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What does it mean to say that it is 'We the People' who 'ordain and establish' a constitution? Who are those sovereign people, and how can they do so? Interweaving history and theory, constitutional scholar Chaihark Hahm and political theorist Sung Ho Kim attempt to answer these perennial questions by revisiting the constitutional politics of postwar Japan and Korea. Together, these experiences demonstrate the infeasibility of the conventional assumption that there is a clearly bounded sovereign 'people' prior to constitution-making that stands apart from both outside influence and troubled historical legacies. The authors argue that 'We the People' only emerges through a deeply transformative politics of constitutional founding and, as such, a democratic constitution and its putative author are mutually constitutive. Highly original and genuinely multidisciplinary, this book will be of interest to democratic theorists and scholars of comparative constitutionalism as well as observers of ongoing constitutional debates in Japan and Korea.
CONSTITUTIONALISM AND THE IMPORTANCE OF CIVIC VIRTUE
These days, we are apt to combine the two terms “democracy” and “constitutionalism” and talk about “constitutional democracy,” without giving much thought to the nature of the relationship or connection between the two. If we do think about it, however, we will find that there is something of a tension between the two. For democracy usually refers to a form of politics in which the people are the source of power and legitimacy, and it is thus associated with the idea of majority rule. Of course, this is not the whole story, and there may certainly be other, more sophisticated conceptions of democracy. Yet, by and large, it is intimately associated with the ideas of self-rule and selfdetermination through various forms of participation in the political process.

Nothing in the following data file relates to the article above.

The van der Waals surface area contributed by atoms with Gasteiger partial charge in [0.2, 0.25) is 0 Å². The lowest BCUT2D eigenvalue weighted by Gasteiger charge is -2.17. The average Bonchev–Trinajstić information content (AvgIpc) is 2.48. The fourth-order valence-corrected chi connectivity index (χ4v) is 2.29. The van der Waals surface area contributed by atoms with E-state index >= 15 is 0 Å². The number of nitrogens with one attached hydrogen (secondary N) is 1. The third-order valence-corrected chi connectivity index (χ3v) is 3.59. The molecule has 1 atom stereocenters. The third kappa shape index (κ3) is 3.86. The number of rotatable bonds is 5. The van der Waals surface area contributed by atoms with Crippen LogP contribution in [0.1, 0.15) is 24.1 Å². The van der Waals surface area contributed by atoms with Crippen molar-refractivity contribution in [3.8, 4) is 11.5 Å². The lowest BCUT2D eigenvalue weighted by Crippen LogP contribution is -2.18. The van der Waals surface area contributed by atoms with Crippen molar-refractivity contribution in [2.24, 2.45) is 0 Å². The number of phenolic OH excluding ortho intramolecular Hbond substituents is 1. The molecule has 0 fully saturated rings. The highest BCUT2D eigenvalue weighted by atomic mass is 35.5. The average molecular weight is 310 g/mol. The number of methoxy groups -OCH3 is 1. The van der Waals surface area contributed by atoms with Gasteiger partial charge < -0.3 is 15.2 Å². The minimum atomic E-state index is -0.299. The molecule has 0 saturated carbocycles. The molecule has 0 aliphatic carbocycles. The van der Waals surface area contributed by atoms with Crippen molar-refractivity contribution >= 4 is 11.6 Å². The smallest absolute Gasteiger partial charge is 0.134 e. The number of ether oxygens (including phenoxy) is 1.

Constitutionalism, on the other hand, refers to the notion of regulating and restraining the political process and government power according to some higher norm that cannot be changed even if the majority wants to change it. It is grounded in the idea that there are some things that are so important that they should be protected against the majority will, which is bound to be always changing and may even be fickle. Of course, in a democratic polity, constitutions can always be amended or revised by the people.
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